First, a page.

10th January 2023
Read (Matthew 3v1-12)
Message (Scott Woodburn)
In days of yore the coming of a king was always declared before his arrival. The king’s herald would go before him to prepare the way and allow time for preparation. The last thing anyone wanted was for the king to arrive and no arrangements to have been made. Christ is not just a king but He is the King of kings and John the Baptist was His herald.
John was the son of Elizabeth and Zechariah and Elizabeth and Mary shared a family connection (Luke 1v36). Indeed when John heard Mary speaking to his mother, John leapt in the womb (Luke 1v41). John was a child appointed by God to fulfil a very specific and wonderful purpose. He was the one spoken of by the prophet Isaiah who said “The voice of one crying in the wilderness: ‘Prepare the way of the Lord; make his paths straight.’” (Isaiah 40v3).
John was an uncompromising individual preaching the need for repentance in preparation for the kingdom of heaven (v2). What is repentance? Our catechism answers “Repentance unto life is a saving grace, whereby a sinner, out of a true sense of his sin, and apprehension of the mercy of God in Christ, doth, with grief and hatred of his sin, turn from it unto God, with full purpose of, and endeavour after, new obedience.” To be fit for the kingdom of heaven, one must absolutely repent of their sin and put their faith in Christ.
If his message was uncompromising then so too was his dress and lifestyle. Matthew tells us that John wore a camel’s hair garment, leather belt and ate locusts and wild honey for food (v4). He sounds like a modern day hipster living off the land and drinking coffee that has been brewed by Peruvian shepherds. But John was no poser and his lifestyle choices weren’t for Instagram followers - John had come as another Elijah. The Lord had promised “Behold, I will send you Elijah the prophet before the great and awesome day of the Lord comes. And he will turn the hearts of fathers to their children and the hearts of children to their fathers, lest I come and strike the land with a decree of utter destruction.” (Malachi 4v5) John was that Elijah and both prophets dressed and lived in the same manner (2 Kings 1v8).
As John’s ministry progressed more and more people were travelling to see him and to be baptised by him. In John’s day anyone converting to Judaism would have been baptised but John’s ministry involved the baptism of Jews. These men and women were coming and confessing their sins and being baptised (v6). In other words they were responding to John’s preaching about the coming of Christ and were preparing themselves for the Saviour.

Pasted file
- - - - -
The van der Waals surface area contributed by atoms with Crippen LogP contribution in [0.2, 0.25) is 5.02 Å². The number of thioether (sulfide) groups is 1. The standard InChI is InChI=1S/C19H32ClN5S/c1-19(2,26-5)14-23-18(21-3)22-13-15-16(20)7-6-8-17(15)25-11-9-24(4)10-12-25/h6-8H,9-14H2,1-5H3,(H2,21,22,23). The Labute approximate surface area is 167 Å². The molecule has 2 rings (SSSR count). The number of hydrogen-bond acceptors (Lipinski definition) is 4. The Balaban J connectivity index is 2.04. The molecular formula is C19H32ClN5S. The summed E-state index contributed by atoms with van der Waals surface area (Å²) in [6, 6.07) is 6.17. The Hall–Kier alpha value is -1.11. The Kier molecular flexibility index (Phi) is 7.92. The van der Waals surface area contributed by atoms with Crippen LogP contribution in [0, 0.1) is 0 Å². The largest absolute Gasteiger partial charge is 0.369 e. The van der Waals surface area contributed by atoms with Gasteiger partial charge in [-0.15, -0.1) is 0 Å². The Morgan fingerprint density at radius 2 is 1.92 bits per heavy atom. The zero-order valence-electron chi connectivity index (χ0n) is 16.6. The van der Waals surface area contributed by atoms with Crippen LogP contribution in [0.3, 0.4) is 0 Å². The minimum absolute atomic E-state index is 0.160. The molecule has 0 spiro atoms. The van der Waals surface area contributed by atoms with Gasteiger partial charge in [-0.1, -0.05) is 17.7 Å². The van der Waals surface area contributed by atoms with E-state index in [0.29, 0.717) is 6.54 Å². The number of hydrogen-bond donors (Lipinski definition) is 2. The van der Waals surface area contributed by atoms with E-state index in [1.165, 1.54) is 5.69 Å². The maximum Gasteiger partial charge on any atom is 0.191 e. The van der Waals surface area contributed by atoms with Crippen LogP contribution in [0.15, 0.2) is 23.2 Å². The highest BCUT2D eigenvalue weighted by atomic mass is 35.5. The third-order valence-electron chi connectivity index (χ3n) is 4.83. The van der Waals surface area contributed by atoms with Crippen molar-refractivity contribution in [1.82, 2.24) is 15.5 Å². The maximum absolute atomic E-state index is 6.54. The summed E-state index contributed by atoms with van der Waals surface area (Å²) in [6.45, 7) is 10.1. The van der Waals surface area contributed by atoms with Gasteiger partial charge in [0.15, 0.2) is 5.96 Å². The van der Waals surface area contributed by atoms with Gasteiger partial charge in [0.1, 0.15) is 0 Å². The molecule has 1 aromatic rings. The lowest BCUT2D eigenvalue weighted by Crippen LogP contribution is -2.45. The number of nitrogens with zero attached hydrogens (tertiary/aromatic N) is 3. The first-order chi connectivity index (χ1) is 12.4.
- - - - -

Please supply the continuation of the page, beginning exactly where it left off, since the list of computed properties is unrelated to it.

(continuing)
This would have been a news worthy act and so soon the Pharisees and Sadducees came to see what John was doing (v7). Who were the Pharisees and Sadducees? The Pharisees were a Jewish religious group who sought to keep themselves separate from those around them. The took God’s law incredibly seriously (a good thing) but often missed the bigger picture as a result. The Sadducees came from a higher class of society than the Pharisees and were mostly priests tracing their lineage back to Zadok the high priest in the days of David. Although we don’t know much about either group we know that the Sadducees denied the resurrection (Matthew 22v23). These groups were not friends and often fiercely opposed one another but throughout the Scriptures we see them constantly linked in their opposition to Christ.
Once again John's message for these visitors was uncompromising. It's hard to say if the Pharisees and Sadducees had come to be baptised by John or merely to see what he was up to but regardless John perceived that their hearts were in need of Gospel change. He called them a "brood of vipers" (v7) who took great pride that as Jews that were descendants of Abraham (v9). But the kingdom of heaven isn't built on earthly standards. If we are to flee the wrath of God which is to come then John's advice must be heeded - "bear fruit in keeping with repentance" (v8).
What did John mean? If He wanted the Lord is able to raise up true followers from the rocks of the earth (v9) - saying "we have Abraham as our father" isn't enough, the spiritually dead must be raised to life. Your earthly family tree can't save you nor can the money in your bank account. The Lord demands Gospel transformation and lives that produce good fruit that comes from a good Gospel root. Without true repentance the sinner has no hope. Using an image of the tree to describe a person, John says that an axe will be put to the roots of any tree not bearing good fruit. Such a tree will be cut down and burned (v10).
John understood his place. He could baptise with water for repentance but Jesus was much greater than John and He would baptise with the Holy Spirit and fire (v11). Every sinner who repents will receive the gift of the Holy Spirit. To be baptised by the Holy Spirit is the experience of anyone who has truly come to Christ and as we receive the Spirit so He sanctifies us and brings fire to the sin and dross our lives. As John's message to Pharisees and Sadducees finished he reminded them and us of Christ the Judge. Jesus will take His winnowing fork and separate the wheat from the chaff (v12). The wheat (the Christian) will find a place of safety in the heavenly barn of God but the chaff (the sinner) will only know the unquenchable fire of God's judgement in the place called Hell.
How are we to respond? My friends repentance remains a major concern in 2023. We would do well to heed the Baptist’s call. Christ has come and is coming again soon with the winnowing fork in His hand. May we flee from the wrath to come and live lives producing the good fruit of repentance.
Q46 What is required in the first commandment? The first commandment requireth us to know and acknowledge God to be the only true God, and our God, and to worship and glorify him accordingly.